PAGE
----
Business: The business working group has been tasked with recommending reforms that would make US businesses more competitive. In our comments, we emphasize five key points
The history of the S corporation and how it has made the US economy stronger;
The fact that pass through businesses employ the majority of people and contribute the majority of income to our national economy;
The fact that tax rates on these businesses just went up sharply beginning in 2013;
The fact that S corporations pay the highest effective rate of any business structure; and
Tax reform needs to embrace the “Pass Through Principles” embraced by 118 members of the Main Street business community (see below).
International: The Hatch working groups, like the Camp and Baucus groups that preceded them, are an opportunity for S-Corp to educate policymakers on something that rarely gets significant attention – the presence and challenges of all those S corporations with significant overseas operations. The key message here is that, unlike C corporations, S corporations really don’t have the ability to defer paying US taxes on their foreign-sourced income. As with their domestic income, they pay the full tax when it is earned. For that reason, most S corp activity overseas is conducted under a branch structure, rather than as a controlled foreign corporation. It also means that any move towards territorial for C corporations needs to leave S corporations unharmed (i.e. not paying for the new territorial system since they won’t benefit).
Individual: Finally, we took the business submission and sent it into the Individual Working Group leadership too. Why did we need to send comments to both the Business and Individual Working Groups? Because while all other domestic business tax issues were included in the Business Working Group, the issue of the rates pass through businesses was delegated to the Individual Working Group. Not good if you’re concerned about reforms that reduce the corporation rate only, so we made sure to send our comments into the individual Working Group too.
118 Groups Support Pass Through Principles
Four years ago, we made policymakers aware that the pass through business community opposed “corporate only” tax reform. As our EY study made clear, corporate only meant a massive tax hike on Main Street businesses.
As part of our advocacy efforts, we went a step further and attempted to articulate what pass through businesses would support in tax reform – the three Pass Through Principles. Last week, in conjunction with our testimony and Working Group submissions, we released the 2015 update of the Pass Through Principles letter with 118 trade groups signed on, including the American Farm Bureau Federation, National Federation of Independent Business, American Council of Engineering Companies, National Beer Wholesalers Association, American Trucking Associations, Associated General Contractors, and the National Roofing Contractors Association.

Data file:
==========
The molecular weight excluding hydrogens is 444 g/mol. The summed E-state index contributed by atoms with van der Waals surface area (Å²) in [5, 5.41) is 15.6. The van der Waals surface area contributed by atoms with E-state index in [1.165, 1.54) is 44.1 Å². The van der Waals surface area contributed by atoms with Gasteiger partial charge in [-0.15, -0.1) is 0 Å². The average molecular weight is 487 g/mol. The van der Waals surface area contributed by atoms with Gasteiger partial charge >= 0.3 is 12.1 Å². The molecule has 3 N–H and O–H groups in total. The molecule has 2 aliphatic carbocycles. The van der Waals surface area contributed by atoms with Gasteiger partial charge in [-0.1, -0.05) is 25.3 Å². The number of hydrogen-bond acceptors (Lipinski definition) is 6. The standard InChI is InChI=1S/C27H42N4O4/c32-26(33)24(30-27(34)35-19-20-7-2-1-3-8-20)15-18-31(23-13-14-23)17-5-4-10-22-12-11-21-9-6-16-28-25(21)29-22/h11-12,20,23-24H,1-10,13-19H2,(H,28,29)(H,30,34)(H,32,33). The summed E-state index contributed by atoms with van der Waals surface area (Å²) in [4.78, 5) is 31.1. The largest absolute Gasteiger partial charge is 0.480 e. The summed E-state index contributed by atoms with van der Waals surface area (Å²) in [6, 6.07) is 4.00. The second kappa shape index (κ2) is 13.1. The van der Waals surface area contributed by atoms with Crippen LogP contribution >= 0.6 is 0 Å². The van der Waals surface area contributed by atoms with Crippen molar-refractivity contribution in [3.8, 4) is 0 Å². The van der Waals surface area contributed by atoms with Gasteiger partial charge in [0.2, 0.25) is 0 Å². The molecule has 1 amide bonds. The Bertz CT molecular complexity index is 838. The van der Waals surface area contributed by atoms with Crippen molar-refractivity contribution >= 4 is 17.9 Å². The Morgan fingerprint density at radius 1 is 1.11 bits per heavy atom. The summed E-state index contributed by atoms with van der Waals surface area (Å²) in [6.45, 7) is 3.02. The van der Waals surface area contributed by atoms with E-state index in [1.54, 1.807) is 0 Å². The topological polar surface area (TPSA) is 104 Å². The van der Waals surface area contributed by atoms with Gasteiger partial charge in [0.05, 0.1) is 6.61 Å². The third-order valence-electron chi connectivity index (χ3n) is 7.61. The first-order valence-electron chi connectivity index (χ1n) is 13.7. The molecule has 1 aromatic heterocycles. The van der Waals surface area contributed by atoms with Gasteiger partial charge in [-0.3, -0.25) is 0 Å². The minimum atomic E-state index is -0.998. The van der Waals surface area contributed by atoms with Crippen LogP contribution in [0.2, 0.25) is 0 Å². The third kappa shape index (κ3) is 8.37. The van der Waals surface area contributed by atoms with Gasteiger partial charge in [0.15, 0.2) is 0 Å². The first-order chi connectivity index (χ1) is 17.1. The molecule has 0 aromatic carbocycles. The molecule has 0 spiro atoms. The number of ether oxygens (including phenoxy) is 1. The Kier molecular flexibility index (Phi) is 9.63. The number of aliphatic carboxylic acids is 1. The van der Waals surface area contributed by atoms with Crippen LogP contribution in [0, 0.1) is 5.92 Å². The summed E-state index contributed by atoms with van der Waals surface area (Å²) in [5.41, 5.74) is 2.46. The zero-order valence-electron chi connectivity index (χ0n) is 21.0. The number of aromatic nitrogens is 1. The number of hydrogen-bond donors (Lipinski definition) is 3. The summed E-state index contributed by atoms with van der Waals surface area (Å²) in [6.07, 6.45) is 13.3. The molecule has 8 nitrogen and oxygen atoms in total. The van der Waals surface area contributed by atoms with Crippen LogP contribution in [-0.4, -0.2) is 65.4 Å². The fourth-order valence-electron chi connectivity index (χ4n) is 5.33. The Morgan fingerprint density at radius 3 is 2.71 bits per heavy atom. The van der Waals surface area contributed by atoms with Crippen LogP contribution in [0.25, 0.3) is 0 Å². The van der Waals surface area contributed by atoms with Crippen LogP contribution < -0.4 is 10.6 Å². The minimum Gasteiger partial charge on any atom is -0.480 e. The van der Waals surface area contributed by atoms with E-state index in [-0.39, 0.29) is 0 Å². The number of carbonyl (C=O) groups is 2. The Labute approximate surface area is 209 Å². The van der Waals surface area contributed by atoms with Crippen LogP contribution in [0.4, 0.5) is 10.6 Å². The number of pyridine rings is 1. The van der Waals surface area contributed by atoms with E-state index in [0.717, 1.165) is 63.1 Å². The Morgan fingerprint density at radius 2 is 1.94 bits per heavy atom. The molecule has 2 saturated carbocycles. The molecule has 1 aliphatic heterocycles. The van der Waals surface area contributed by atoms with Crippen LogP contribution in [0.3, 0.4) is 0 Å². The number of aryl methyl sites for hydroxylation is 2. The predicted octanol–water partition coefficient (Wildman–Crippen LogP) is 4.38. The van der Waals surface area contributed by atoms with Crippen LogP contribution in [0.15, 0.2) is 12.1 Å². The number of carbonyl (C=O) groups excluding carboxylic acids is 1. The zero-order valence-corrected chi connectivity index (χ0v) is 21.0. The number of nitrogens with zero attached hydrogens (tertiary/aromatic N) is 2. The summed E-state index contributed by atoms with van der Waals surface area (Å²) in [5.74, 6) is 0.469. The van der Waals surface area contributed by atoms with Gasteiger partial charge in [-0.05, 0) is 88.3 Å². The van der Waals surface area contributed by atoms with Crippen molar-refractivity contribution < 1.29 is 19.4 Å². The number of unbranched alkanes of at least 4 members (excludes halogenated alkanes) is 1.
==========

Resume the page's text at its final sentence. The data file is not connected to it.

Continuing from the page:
This is the third iteration of these principles. In 2011, 45 groups signed on to them while in 2013 we had 72 signatories, so momentum is building for tax reform that treats Main Street Businesses as equal partners. As we’ve said many times, it’s all about the rates.
Edward Kleinbard, the former Director of the Congressional Budget Office, has a piece in Bloomberg on the prospects of corporate tax reform that makes some interesting points worth considering.
To start, he argues that Congress should pass corporate-only tax reform and pass through businesses can just convert to C corporation status and access the new lower rates. He’s made this case previously, and we address it here,
But why is corporate-only reform necessary? Well, it’s just impossible to reduce pass through rates these days:
Reducing top individual tax rates is a nonstarter. The Barack Obama administration would be adamantly opposed, and the revenue drain would be unacceptable. Many affluent individuals, after all, earn large salaries working for big companies. Lowering individual rates in the purported service of “small business” would bestow windfalls on these fortunate owners and employees.
It is true the President is unlikely to support lower rates. He has made clear he wants individuals and private businesses to pay more, not less. But supporting a tax hike is a non-starter for the Republican Congress, so that leaves us with a null set. The President won’t sign a law that doesn’t raise revenue, while Congress won’t pass a law that does.
Kleinbard’s next point is that shifting pass through businesses into the C corporation world will help stabilize the corporate code by giving multinationals more political clout:
The great fear of U.S. multinationals is that Congress will play them for fools: A few years after surrendering business tax subsidies in return for lower corporate tax rates, Congress will jack up the rates again. The best insurance against this is for the corporate-tax rolls to swell with tens of thousands of successful small- and medium-sized businesses, as found in every congressional district. They would serve as the enforcers of tax reform’s bargain.
It might be true that Main Street businesses could help defend the results of corporate-only tax reform, but those same businesses oppose being forced there in the first place. Without their support, corporate tax reform faces a really steep climb. How exactly does Congress pass a rate cut for large corporations without the support of Main Street businesses?